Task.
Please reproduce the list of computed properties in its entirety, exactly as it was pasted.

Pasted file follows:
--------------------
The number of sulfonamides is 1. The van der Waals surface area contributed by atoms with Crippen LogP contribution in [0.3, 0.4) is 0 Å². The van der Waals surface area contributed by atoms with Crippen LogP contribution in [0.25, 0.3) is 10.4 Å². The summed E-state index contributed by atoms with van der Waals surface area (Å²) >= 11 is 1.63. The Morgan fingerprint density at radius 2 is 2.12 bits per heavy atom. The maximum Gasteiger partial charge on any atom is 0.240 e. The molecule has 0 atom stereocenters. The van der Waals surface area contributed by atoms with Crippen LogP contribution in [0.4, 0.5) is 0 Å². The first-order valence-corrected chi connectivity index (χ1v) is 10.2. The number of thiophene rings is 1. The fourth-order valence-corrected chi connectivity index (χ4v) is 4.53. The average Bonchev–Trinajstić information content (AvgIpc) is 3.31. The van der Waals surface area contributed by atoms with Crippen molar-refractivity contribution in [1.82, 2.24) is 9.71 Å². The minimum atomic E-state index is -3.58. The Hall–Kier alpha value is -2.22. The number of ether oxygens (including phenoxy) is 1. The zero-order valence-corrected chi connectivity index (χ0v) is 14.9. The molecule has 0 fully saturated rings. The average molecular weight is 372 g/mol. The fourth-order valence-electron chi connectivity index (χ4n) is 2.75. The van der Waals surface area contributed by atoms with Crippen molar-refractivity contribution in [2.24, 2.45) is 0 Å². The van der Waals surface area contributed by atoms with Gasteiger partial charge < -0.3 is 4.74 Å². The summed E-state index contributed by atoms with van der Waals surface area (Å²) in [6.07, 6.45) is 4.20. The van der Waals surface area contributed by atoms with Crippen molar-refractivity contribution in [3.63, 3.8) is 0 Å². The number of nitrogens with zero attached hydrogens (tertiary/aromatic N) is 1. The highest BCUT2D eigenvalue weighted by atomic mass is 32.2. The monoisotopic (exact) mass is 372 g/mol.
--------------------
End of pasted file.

The number of sulfonamides is 1. The van der Waals surface area contributed by atoms with Crippen LogP contribution in [0.3, 0.4) is 0 Å². The van der Waals surface area contributed by atoms with Crippen LogP contribution in [0.25, 0.3) is 10.4 Å². The summed E-state index contributed by atoms with van der Waals surface area (Å²) >= 11 is 1.63. The Morgan fingerprint density at radius 2 is 2.12 bits per heavy atom. The maximum Gasteiger partial charge on any atom is 0.240 e. The molecule has 0 atom stereocenters. The van der Waals surface area contributed by atoms with Crippen LogP contribution in [0.4, 0.5) is 0 Å². The first-order valence-corrected chi connectivity index (χ1v) is 10.2. The number of thiophene rings is 1. The fourth-order valence-corrected chi connectivity index (χ4v) is 4.53. The average Bonchev–Trinajstić information content (AvgIpc) is 3.31. The van der Waals surface area contributed by atoms with Crippen molar-refractivity contribution in [1.82, 2.24) is 9.71 Å². The minimum atomic E-state index is -3.58. The Hall–Kier alpha value is -2.22. The number of ether oxygens (including phenoxy) is 1. The zero-order valence-corrected chi connectivity index (χ0v) is 14.9. The molecule has 0 fully saturated rings. The average molecular weight is 372 g/mol. The fourth-order valence-electron chi connectivity index (χ4n) is 2.75. The van der Waals surface area contributed by atoms with Crippen molar-refractivity contribution in [2.24, 2.45) is 0 Å². The van der Waals surface area contributed by atoms with Gasteiger partial charge < -0.3 is 4.74 Å². The summed E-state index contributed by atoms with van der Waals surface area (Å²) in [6.07, 6.45) is 4.20. The van der Waals surface area contributed by atoms with Crippen molar-refractivity contribution in [3.63, 3.8) is 0 Å². The number of nitrogens with zero attached hydrogens (tertiary/aromatic N) is 1. The highest BCUT2D eigenvalue weighted by atomic mass is 32.2. The monoisotopic (exact) mass is 372 g/mol.